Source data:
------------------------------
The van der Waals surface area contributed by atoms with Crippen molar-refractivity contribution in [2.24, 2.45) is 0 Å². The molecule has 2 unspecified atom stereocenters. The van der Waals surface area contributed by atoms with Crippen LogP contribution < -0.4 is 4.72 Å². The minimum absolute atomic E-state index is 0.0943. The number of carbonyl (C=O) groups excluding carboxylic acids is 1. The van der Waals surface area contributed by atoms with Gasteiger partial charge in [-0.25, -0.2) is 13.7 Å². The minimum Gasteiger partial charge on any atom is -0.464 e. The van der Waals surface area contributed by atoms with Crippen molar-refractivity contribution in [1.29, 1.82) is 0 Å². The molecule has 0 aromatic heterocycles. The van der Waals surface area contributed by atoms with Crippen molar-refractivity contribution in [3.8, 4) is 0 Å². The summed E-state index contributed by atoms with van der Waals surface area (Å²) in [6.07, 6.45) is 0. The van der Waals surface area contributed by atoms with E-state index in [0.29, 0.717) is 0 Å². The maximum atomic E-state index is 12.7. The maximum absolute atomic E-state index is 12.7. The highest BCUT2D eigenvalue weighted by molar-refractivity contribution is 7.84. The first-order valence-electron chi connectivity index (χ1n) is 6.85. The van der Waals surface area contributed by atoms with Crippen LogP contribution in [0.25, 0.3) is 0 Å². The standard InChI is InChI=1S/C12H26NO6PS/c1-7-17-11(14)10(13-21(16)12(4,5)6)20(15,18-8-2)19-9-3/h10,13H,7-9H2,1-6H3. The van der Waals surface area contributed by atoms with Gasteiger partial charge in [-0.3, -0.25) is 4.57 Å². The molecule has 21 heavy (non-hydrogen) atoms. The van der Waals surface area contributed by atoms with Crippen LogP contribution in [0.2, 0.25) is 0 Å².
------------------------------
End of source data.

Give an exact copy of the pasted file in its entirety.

The van der Waals surface area contributed by atoms with Crippen molar-refractivity contribution in [2.24, 2.45) is 0 Å². The molecule has 2 unspecified atom stereocenters. The van der Waals surface area contributed by atoms with Crippen LogP contribution < -0.4 is 4.72 Å². The minimum absolute atomic E-state index is 0.0943. The number of carbonyl (C=O) groups excluding carboxylic acids is 1. The van der Waals surface area contributed by atoms with Gasteiger partial charge in [-0.25, -0.2) is 13.7 Å². The minimum Gasteiger partial charge on any atom is -0.464 e. The van der Waals surface area contributed by atoms with Crippen molar-refractivity contribution in [1.29, 1.82) is 0 Å². The molecule has 0 aromatic heterocycles. The van der Waals surface area contributed by atoms with Crippen molar-refractivity contribution in [3.8, 4) is 0 Å². The summed E-state index contributed by atoms with van der Waals surface area (Å²) in [6.07, 6.45) is 0. The van der Waals surface area contributed by atoms with E-state index in [0.29, 0.717) is 0 Å². The maximum atomic E-state index is 12.7. The maximum absolute atomic E-state index is 12.7. The highest BCUT2D eigenvalue weighted by molar-refractivity contribution is 7.84. The first-order valence-electron chi connectivity index (χ1n) is 6.85. The van der Waals surface area contributed by atoms with Crippen LogP contribution in [0.25, 0.3) is 0 Å². The standard InChI is InChI=1S/C12H26NO6PS/c1-7-17-11(14)10(13-21(16)12(4,5)6)20(15,18-8-2)19-9-3/h10,13H,7-9H2,1-6H3. The van der Waals surface area contributed by atoms with Gasteiger partial charge in [-0.3, -0.25) is 4.57 Å². The molecule has 21 heavy (non-hydrogen) atoms. The van der Waals surface area contributed by atoms with Crippen LogP contribution in [0.2, 0.25) is 0 Å².